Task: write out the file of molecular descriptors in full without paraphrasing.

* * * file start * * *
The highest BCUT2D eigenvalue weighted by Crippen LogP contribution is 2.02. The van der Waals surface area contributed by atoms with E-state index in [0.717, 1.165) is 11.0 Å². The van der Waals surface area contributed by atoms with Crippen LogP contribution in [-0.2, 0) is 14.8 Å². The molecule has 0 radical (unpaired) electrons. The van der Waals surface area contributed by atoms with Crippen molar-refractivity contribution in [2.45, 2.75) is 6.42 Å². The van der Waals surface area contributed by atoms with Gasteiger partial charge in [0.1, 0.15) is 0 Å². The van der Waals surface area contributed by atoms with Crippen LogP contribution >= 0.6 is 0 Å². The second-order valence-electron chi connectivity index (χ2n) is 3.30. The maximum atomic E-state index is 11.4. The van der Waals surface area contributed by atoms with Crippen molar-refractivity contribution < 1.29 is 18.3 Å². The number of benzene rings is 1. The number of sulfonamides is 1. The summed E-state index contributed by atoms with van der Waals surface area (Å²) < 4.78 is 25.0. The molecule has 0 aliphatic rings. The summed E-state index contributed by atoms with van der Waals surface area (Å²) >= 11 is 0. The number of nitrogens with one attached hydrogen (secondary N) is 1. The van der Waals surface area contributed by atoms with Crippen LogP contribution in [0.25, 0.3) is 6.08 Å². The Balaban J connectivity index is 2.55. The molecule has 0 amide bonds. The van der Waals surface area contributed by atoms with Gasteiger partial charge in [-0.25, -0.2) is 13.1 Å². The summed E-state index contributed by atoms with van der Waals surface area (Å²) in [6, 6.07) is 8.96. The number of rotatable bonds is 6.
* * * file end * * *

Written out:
The highest BCUT2D eigenvalue weighted by Crippen LogP contribution is 2.02. The van der Waals surface area contributed by atoms with E-state index in [0.717, 1.165) is 11.0 Å². The van der Waals surface area contributed by atoms with Crippen LogP contribution in [-0.2, 0) is 14.8 Å². The molecule has 0 radical (unpaired) electrons. The van der Waals surface area contributed by atoms with Crippen molar-refractivity contribution in [2.45, 2.75) is 6.42 Å². The van der Waals surface area contributed by atoms with Gasteiger partial charge in [0.1, 0.15) is 0 Å². The van der Waals surface area contributed by atoms with Crippen LogP contribution >= 0.6 is 0 Å². The second-order valence-electron chi connectivity index (χ2n) is 3.30. The maximum atomic E-state index is 11.4. The van der Waals surface area contributed by atoms with Crippen molar-refractivity contribution < 1.29 is 18.3 Å². The number of benzene rings is 1. The number of sulfonamides is 1. The summed E-state index contributed by atoms with van der Waals surface area (Å²) < 4.78 is 25.0. The molecule has 0 aliphatic rings. The summed E-state index contributed by atoms with van der Waals surface area (Å²) >= 11 is 0. The number of nitrogens with one attached hydrogen (secondary N) is 1. The van der Waals surface area contributed by atoms with Crippen LogP contribution in [0.25, 0.3) is 6.08 Å². The Balaban J connectivity index is 2.55. The molecule has 0 amide bonds. The van der Waals surface area contributed by atoms with Gasteiger partial charge in [-0.25, -0.2) is 13.1 Å². The summed E-state index contributed by atoms with van der Waals surface area (Å²) in [6, 6.07) is 8.96. The number of rotatable bonds is 6.